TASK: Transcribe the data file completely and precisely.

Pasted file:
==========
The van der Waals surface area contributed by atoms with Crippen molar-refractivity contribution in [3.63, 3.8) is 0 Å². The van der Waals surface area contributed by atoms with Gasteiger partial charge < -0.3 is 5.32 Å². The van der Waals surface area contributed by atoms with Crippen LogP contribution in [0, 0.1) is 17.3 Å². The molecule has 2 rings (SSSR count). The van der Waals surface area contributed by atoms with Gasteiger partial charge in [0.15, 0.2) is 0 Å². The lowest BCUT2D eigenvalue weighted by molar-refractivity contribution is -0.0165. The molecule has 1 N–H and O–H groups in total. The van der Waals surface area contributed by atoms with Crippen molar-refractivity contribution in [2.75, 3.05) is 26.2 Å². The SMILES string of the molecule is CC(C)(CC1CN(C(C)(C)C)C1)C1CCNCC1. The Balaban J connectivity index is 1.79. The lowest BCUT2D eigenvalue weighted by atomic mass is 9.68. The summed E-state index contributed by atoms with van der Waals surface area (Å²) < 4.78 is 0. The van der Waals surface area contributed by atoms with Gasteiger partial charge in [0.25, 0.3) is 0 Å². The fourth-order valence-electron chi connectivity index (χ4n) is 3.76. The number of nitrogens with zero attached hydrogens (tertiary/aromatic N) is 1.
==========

The van der Waals surface area contributed by atoms with Crippen molar-refractivity contribution in [3.63, 3.8) is 0 Å². The van der Waals surface area contributed by atoms with Gasteiger partial charge < -0.3 is 5.32 Å². The van der Waals surface area contributed by atoms with Crippen LogP contribution in [0, 0.1) is 17.3 Å². The molecule has 2 rings (SSSR count). The van der Waals surface area contributed by atoms with Gasteiger partial charge in [0.15, 0.2) is 0 Å². The lowest BCUT2D eigenvalue weighted by molar-refractivity contribution is -0.0165. The molecule has 1 N–H and O–H groups in total. The van der Waals surface area contributed by atoms with Crippen molar-refractivity contribution in [2.75, 3.05) is 26.2 Å². The SMILES string of the molecule is CC(C)(CC1CN(C(C)(C)C)C1)C1CCNCC1. The Balaban J connectivity index is 1.79. The lowest BCUT2D eigenvalue weighted by atomic mass is 9.68. The summed E-state index contributed by atoms with van der Waals surface area (Å²) < 4.78 is 0. The van der Waals surface area contributed by atoms with Gasteiger partial charge in [0.25, 0.3) is 0 Å². The fourth-order valence-electron chi connectivity index (χ4n) is 3.76. The number of nitrogens with zero attached hydrogens (tertiary/aromatic N) is 1.